Wednesday, Aug. 29, 2007

Summer’s haze means tough days for those with asthma

Doctors say poor air quality, molds to blame

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As temperatures skyrocketed into the triple digits this summer, asthmatic patients sought help from their doctors, who say the problem wasn’t the heat, but the poor air quality associated with that weather.

The real issue for asthmatics is the ozone air pollution correlated with high heat, said Alfred Munzer, director of pulmonary medicine at Washington Adventist Hospital and the former president of the American Lung Association.

Ozone is generated by the interaction of nitrogen and hydrocarbon oxides released by cars, in the presence of sunlight. ‘‘Ozone is a very powerful irritant to the respiratory tract, so it causes inflammation of the air passages which leads them to constrict and makes breathing more labored. This is especially true in people with respiratory conditions,” Munzer said.

Poor air quality in the summer months prompts patients to seek help. ‘‘When the air is polluted, I do get a lot of patients that complain of shortness of breath,” Munzer said.

In addition, patients with allergic asthma — about half of asthmatics according to the Asthma and Allergy Foundation of America — are especially affected in summer due to the high humidity. ‘‘With humidity, you get spores and molds and ragweed that will actually open up people that have these allergies, and these little particles land on the lining of the lungs and triggers [the asthma] to get worse,” said David Reitman, the chairman of pediatrics at Suburban Hospital.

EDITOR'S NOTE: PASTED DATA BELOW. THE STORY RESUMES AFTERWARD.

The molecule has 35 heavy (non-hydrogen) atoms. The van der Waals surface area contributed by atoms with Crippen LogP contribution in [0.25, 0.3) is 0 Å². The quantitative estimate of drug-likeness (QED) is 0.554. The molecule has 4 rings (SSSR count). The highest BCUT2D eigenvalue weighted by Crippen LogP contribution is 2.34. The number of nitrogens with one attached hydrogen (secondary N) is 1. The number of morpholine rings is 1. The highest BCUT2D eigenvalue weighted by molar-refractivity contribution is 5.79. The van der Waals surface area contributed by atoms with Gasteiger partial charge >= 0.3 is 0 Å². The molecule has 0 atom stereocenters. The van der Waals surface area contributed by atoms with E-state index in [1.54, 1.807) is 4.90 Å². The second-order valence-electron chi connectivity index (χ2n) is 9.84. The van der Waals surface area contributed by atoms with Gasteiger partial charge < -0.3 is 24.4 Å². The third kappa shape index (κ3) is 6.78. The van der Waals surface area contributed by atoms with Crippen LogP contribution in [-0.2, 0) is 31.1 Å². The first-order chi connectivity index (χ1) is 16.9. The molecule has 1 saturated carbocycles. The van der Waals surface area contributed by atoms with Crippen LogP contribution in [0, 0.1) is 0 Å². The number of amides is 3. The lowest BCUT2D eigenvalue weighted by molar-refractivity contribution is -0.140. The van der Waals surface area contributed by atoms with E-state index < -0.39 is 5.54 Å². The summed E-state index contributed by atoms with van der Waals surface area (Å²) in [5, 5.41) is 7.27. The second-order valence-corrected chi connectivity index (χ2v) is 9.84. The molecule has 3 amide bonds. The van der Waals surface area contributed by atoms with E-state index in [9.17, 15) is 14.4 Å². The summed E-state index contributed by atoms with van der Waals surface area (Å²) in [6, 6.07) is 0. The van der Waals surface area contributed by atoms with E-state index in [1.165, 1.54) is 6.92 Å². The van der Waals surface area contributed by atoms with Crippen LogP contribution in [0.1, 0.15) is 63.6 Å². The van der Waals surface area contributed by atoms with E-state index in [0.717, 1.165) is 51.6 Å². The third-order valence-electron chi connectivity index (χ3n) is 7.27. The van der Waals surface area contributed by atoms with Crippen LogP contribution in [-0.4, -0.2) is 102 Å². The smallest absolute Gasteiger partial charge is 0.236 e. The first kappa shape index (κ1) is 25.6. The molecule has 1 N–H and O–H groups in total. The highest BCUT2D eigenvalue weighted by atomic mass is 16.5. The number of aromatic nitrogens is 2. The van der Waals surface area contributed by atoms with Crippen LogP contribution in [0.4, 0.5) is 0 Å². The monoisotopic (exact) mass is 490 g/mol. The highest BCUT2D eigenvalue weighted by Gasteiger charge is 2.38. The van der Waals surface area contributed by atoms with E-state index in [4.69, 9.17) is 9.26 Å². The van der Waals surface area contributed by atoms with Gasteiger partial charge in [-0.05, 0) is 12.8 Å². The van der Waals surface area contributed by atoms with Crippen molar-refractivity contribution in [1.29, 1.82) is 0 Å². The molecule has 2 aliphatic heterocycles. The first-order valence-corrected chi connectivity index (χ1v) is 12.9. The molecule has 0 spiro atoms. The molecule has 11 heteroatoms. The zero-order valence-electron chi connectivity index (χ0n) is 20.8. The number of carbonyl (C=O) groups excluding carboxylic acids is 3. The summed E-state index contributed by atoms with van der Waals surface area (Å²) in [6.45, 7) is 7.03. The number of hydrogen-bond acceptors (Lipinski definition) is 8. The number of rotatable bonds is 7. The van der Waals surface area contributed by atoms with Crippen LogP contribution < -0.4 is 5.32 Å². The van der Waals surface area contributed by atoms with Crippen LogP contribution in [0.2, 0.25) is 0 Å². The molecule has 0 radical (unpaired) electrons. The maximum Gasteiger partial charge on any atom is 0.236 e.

Such natural and environmental factors resulted in an estimated 20,118 visits to the emergency room for asthma in 2004 nationwide, as reported by the National Center for Health Statistics. While adults are hospitalized more for asthma and are equally as susceptible to humidity as children, asthmatic incidents are more common in children because of their level of outdoor interaction.

‘‘Adults can say, ‘I’ll go to work and be inside and I can avoid the heat.’ But kids don’t want to be indoors, so you can see an increase of incidents in kids,” Reitman said.

Silver Spring resident Jordan Harris, 9, has asthma, and his condition has improved over the years. But on occasion he is affected by the heat, especially when active, his mother said.

‘‘I see that the more heated he gets, that increases his chances of having an attack, usually when he’s moving around. But when he’s outside sitting by the pool or lazing around, it doesn’t bother him,” said Lisa Harris, Jordan’s mother.

Though Harris has noticed that her son’s asthma is less severe then years past, she still takes precautions. ‘‘I am very careful about taking his medicine with us and making sure the people he’s with understand how to use everything,” Harris said.

In order to avoid triggering their asthma, asthmatics are encouraged to stay indoors and in cooler environments, and avoid exercise, particularly during the hottest part of the day. ‘‘During exercise we increase the amount of air we inhale by tenfold, so that means we do the same for air pollution,” Munzer said.